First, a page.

Impact of the project

The project will define interactions of environmental exposures, social determinants, and genetic ancestry that determine immunological landscapes of primary tumors and/or circulating immunological profiles in patients of African descent.

“Our project will contribute a data repository with 100K features/patient, for 40,000 patients. The impact on this population includes a novel trial design, in collaboration with our patient advocacy partners, to ensure that the specific genomic and immunological features we uncover become part of targeted precision oncology theragnostic options,” said Prof Dlamini in her application for funding.

Prof Dlamini’s research

Prof Dlamini is leading efforts to establish a Comprehensive Exposome Reference for Analyzing Cancer Health Disparities in Africa within the PACRI SAMBAI Site. This initiative is aligned with PACRI’s vision of advancing precision oncology and reducing health inequalities across the continent.

Under her guidance, this African/PACRI Site has assembled a diverse team of experts, including oncologists, pathologists, surgeons, cancer biologists, chemists, and legal professionals. Through interdisciplinary collaboration, PACRI aims to unlock new insights into cancer disparities and improve outcomes for underserved communities.

“Our participation in Team SAMBAI as the African Site in Implementing Exposomics marks a significant step forward in cancer research and healthcare delivery in Africa,” expressed Prof Zodwa. “With a focus on inclusivity and innovation, the PACRI site is poised to make a lasting impact on cancer prevention, diagnosis, and treatment across the continent.”

Inequities in cancer prevention, screening, and treatment lead to disparities in cancer incidence and mortality and are a major public health concern. Team SAMBAI aims to build an unprecedented resource, which will comprise a comprehensive measurement of social, environmental, genetic and biological factors that can be used to help define the causes of disparate outcomes in the selected populations. The team will focus on prostate, breast and pancreatic cancers spanning diverse cohorts of African descent from regions of Africa, the UK and the US.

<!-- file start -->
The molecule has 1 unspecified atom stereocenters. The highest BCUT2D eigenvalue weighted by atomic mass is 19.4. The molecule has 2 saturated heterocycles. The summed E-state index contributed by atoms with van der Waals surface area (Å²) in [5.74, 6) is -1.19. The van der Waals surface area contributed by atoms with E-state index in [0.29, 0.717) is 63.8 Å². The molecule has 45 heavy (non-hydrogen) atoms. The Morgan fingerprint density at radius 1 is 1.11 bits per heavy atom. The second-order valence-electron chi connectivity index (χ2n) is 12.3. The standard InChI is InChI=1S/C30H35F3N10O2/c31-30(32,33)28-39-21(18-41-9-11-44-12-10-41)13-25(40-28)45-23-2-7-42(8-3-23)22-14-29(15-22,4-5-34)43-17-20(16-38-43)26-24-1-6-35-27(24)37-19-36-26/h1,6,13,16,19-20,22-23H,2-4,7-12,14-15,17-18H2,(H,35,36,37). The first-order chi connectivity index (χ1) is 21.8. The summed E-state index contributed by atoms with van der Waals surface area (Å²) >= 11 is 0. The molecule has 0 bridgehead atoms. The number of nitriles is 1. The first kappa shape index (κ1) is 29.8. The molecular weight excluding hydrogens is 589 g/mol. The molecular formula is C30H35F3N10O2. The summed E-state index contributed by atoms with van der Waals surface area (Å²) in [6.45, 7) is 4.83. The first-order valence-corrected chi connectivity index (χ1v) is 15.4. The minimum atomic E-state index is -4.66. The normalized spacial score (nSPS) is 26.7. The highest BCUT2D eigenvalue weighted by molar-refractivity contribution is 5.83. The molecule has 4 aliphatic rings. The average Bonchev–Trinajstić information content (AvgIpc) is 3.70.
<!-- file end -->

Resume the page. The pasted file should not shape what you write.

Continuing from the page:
“Together with our network of visionary partners and research leaders, Cancer Grand Challenges unites the world’s brightest minds across boundaries and disciplines and aims to overcome cancer’s toughest problems,” said Dr David Scott, Director of Cancer Grand Challenges.

“With this investment, our largest to date, we continue to grow our global research community, and fund new teams that have the potential to surface discoveries that could positively impact cancer outcomes.”

Sources: UP Supplied
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Tyler Leigh Vivier is a writer for Good Things Guy.

Her passion is to spread good news across South Africa with a big focus on environmental issues, animal welfare and social upliftment. Outside of Good Things Guy, she is an avid reader and lover of tea.